• Elevators and spiral conveyors for non-palletised goods transfer between different floor levels, powered roller conveyor and lift tables.

Freightscan scans cargo in seconds

FreightScan is a leader in the development and deployment of groundbreaking technology solutions for the freight and logistics industry.

The company will launch its groundbreaking FreightScan FS100 automated dimensioning system at Air Cargo Americas 2007 in Miami, Florida, November 7-9.

Its innovative FreightScan FS100 system, developed in 2006, utilises groundbreaking D.I.M.M. Tech™ (Defined Imaging and Multiple Measurement Technology), exceeds all existing standards for static dimming systems in the cargo industry.

For the first time in the United States, it enables cargo and logistics companies to collect accurate and reliable dimensions and calculate chargeable weight for multiple packages, in all configurations, with a single scan, in a matter of seconds.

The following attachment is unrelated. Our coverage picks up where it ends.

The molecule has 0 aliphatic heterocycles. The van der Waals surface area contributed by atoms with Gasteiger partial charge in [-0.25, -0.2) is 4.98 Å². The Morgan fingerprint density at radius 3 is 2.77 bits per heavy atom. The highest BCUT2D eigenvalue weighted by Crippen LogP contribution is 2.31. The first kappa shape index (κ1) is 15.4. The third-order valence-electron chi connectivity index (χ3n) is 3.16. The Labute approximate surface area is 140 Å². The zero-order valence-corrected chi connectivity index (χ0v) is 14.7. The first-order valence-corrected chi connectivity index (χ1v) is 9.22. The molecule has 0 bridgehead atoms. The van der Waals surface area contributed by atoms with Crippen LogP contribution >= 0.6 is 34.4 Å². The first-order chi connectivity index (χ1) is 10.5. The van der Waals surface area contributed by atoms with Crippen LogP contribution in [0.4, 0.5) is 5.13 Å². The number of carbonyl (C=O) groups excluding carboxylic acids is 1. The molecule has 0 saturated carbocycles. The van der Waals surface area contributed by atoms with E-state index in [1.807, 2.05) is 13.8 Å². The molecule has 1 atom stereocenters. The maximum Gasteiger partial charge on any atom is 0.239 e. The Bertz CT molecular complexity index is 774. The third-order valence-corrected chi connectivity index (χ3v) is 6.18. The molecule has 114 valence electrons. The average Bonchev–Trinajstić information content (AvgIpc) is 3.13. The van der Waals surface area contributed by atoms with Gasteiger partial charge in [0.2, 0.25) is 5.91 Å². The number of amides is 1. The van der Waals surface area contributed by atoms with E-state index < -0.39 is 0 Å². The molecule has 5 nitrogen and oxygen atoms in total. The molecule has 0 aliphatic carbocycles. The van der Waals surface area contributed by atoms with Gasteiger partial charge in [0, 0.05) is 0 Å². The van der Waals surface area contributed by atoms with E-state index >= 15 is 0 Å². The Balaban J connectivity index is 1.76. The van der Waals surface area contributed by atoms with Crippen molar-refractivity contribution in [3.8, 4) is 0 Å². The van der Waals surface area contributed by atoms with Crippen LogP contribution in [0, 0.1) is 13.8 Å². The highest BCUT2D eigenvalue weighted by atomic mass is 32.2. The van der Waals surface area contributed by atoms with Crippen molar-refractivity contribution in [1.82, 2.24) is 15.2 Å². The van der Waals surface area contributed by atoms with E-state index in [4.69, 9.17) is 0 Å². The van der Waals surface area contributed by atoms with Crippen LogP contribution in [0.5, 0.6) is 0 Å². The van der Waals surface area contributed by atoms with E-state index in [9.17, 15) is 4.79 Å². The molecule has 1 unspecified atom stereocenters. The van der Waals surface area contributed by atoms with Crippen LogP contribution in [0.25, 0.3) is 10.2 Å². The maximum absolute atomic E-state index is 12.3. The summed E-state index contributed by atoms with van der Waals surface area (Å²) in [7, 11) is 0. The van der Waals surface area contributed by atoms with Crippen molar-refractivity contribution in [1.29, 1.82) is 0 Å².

This empowers companies to maximize warehouse resources by pinpointing those shipments that will generate additional revenue from dimensional weight, establish accurate billings, and significantly improve revenues and profit performance.

“Previously, dimensional data of cargo was an underdeveloped area for air cargo, trucking, freight forwarding companies and other segments of the logistics industry,” says André L. Johnson, founder and CEO of FreightScan.

“FreightScan’s new 3D imaging FS100 system, however, permits all cargo from single packages to shrink-wrapped skids to be scanned in seconds, and even scans multiple packages simultaneously.”